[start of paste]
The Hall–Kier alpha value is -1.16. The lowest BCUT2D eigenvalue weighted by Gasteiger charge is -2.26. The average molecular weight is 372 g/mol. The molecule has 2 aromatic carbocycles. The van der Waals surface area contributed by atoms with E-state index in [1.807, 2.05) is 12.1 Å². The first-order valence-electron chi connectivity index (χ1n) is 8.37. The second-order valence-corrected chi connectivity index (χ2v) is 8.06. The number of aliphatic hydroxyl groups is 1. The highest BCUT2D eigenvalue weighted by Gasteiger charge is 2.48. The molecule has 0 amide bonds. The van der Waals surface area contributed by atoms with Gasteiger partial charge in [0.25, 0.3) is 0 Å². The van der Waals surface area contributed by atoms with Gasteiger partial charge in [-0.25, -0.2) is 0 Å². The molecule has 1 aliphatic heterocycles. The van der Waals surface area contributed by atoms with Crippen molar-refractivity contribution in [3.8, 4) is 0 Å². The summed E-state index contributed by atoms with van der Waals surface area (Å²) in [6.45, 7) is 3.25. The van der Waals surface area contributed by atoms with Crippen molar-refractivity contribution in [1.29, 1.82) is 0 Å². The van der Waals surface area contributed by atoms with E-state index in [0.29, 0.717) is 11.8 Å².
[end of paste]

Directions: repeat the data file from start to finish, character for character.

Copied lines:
The Hall–Kier alpha value is -1.16. The lowest BCUT2D eigenvalue weighted by Gasteiger charge is -2.26. The average molecular weight is 372 g/mol. The molecule has 2 aromatic carbocycles. The van der Waals surface area contributed by atoms with E-state index in [1.807, 2.05) is 12.1 Å². The first-order valence-electron chi connectivity index (χ1n) is 8.37. The second-order valence-corrected chi connectivity index (χ2v) is 8.06. The number of aliphatic hydroxyl groups is 1. The highest BCUT2D eigenvalue weighted by Gasteiger charge is 2.48. The molecule has 0 amide bonds. The van der Waals surface area contributed by atoms with Gasteiger partial charge in [0.25, 0.3) is 0 Å². The van der Waals surface area contributed by atoms with Gasteiger partial charge in [-0.25, -0.2) is 0 Å². The molecule has 1 aliphatic heterocycles. The van der Waals surface area contributed by atoms with Crippen molar-refractivity contribution in [3.8, 4) is 0 Å². The summed E-state index contributed by atoms with van der Waals surface area (Å²) in [6.45, 7) is 3.25. The van der Waals surface area contributed by atoms with Crippen molar-refractivity contribution in [1.29, 1.82) is 0 Å². The van der Waals surface area contributed by atoms with E-state index in [0.29, 0.717) is 11.8 Å².